Living Into Right Relations (LIRR)

The goal of LIRR is to facilitate educational opportunities for the congregation in relation to Indigenous history and reconciliation.


Scrip is obsolete now and virtually unknown to most Canadians today. But it’s still a household word to the Metis. Scrip was a coupon that could be redeemed for money or land. Money scrip was usually issued in the amount of $80, $160, or $240. Land scrip was a coupon that, once cashed in, was supposed to issue to the bearer a plot of land of 80, 160, or 240 acres.

Though a scrip coupon felt and looked like a large banknote, it did more than provide money or land. Scrip was a reward, a pacifier and an eraser. Soldiers were rewarded for their service with scrip. The government used scrip to pacify the Metis and to erase their claim to Aboriginal title. The Metis scrip process was a rotten deal. And everyone knew it.

Treaties were the wholesale transfer of large swaths of land to the Crown from First Nations lands. Scrip was meant to accomplish the same thing, only it was done on an individual basis, because the Crown did not accept the existence of a Metis collective with title and rights.

The scrip application process was intimidating. The scrip commissioners set up their office in a large tent. Two Mounties stood on each side of the tent opening. The Metis had to enter the tent by walking through a police gate. The Mounties made an impression on the Metis just as they were meant to. The Mounties were the gatekeepers of the process, a none-too-subtle display of Canadian force.

The application process was also an administrative nightmare. Fraudsters, speculators, priests, lawyers and bank agents all took advantage of identity, language, geographic and literacy difficulties to obtain scrip. The speculators travelled with the scrip commission and were virtually part of the official party.
In attempting to maintain the appearance that the scrip commission was independent, most of the speculators were not allowed into the commission tent. The priest however had a place inside the tent and was in a privileged position to obtain scrip certificates of entitlement. “Obtain” is the appropriate word because, unlike the other speculators who at least paid something for the scrip certificate, the priests used their influence to have it passed over to them gratis.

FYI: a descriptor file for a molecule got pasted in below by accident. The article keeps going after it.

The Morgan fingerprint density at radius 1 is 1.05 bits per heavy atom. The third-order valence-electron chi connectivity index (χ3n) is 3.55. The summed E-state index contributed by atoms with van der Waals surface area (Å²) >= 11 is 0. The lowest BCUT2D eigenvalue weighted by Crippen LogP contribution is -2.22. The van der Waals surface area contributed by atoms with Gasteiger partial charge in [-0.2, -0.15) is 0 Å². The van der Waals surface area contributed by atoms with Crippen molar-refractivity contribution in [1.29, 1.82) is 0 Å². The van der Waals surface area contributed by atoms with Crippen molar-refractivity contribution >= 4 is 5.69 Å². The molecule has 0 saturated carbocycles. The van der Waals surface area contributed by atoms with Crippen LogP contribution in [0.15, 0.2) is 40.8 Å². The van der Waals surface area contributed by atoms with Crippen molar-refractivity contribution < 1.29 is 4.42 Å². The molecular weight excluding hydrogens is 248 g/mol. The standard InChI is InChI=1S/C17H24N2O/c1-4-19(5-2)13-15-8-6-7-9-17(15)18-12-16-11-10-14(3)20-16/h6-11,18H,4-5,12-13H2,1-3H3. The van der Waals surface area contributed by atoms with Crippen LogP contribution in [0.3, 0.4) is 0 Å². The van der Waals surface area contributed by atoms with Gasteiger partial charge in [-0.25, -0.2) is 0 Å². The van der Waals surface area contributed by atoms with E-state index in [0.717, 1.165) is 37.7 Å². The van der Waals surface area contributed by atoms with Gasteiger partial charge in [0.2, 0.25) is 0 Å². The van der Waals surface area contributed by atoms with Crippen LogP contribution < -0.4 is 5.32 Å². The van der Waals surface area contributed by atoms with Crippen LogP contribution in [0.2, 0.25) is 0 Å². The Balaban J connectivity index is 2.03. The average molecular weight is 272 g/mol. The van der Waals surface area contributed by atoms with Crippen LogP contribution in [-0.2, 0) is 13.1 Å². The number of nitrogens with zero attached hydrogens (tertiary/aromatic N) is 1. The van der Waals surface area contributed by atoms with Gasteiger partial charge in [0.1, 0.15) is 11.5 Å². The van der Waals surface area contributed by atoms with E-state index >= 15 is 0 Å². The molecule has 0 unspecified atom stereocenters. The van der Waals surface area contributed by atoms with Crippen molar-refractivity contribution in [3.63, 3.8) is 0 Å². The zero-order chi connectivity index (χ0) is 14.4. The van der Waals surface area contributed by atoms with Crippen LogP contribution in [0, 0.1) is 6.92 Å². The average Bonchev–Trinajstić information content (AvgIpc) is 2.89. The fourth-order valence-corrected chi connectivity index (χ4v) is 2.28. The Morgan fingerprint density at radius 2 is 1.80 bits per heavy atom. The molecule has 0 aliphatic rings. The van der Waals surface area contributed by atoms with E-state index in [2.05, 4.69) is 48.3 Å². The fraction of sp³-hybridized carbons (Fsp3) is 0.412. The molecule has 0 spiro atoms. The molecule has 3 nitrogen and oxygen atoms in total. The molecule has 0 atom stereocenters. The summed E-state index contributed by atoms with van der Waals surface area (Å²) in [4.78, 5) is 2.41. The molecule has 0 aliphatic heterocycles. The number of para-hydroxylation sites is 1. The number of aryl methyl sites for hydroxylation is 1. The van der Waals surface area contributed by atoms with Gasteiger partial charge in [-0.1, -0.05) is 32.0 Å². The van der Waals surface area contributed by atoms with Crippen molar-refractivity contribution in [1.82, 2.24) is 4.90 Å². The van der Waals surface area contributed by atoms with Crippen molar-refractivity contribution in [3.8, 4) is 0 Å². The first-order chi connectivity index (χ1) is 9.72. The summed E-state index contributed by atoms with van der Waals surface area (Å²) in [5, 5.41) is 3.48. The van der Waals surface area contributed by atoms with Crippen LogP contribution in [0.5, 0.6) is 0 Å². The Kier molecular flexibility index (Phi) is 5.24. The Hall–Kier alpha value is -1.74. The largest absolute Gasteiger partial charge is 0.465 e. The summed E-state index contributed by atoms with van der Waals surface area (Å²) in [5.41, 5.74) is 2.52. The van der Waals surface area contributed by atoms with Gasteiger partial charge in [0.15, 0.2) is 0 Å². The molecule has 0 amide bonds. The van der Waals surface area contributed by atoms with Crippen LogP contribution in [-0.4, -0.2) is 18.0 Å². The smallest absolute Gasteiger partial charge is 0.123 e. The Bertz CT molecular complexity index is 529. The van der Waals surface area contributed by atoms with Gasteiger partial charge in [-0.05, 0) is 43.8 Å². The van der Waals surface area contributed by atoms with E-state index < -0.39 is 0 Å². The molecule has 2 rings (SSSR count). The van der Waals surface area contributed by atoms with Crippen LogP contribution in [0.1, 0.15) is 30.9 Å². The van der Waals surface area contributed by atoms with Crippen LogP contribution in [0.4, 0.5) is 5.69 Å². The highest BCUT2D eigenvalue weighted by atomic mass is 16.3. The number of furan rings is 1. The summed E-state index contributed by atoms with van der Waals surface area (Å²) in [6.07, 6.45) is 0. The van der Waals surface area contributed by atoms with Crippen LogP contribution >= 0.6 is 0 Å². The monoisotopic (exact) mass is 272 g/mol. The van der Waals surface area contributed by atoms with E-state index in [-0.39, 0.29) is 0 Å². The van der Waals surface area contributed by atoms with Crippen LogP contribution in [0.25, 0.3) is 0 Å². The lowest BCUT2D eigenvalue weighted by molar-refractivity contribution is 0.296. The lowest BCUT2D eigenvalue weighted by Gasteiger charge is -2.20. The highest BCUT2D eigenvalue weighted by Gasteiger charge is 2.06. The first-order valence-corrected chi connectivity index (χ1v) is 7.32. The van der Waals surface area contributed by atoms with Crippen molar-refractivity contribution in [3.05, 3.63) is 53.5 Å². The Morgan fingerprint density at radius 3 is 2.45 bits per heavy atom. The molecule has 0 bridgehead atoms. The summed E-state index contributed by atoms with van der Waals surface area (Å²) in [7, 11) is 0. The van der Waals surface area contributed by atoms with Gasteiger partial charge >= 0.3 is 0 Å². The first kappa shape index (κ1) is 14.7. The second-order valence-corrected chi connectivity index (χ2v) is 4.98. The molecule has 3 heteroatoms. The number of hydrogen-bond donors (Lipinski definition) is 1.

Once the commissioner issued the certificate, the Metis applicants had to walk by the table where the priest sat. The priest would ask if they wanted him to care for their certificates. Many did. When asked if the priests ever returned them, the response was that the priests were not known to give anything back.
If the Metis families declined to hand over their certificates to the care of the priest, they had to exit the tent through the Mountie gatekeepers and face the other speculators who offered a trade paper — paper cash for the certificate. Unable to read or write and little or no experience with paper money, the Metis were at a severe disadvantage, particularly those in the north. The cash offered was much less than the value of the certificate, but many exchanged one piece of paper for another.

The Metis are now seeking redress for the inter-generational impact of scrip and other land dispossessions.

Source: “The North-West is Our Mother” by Jean Teillet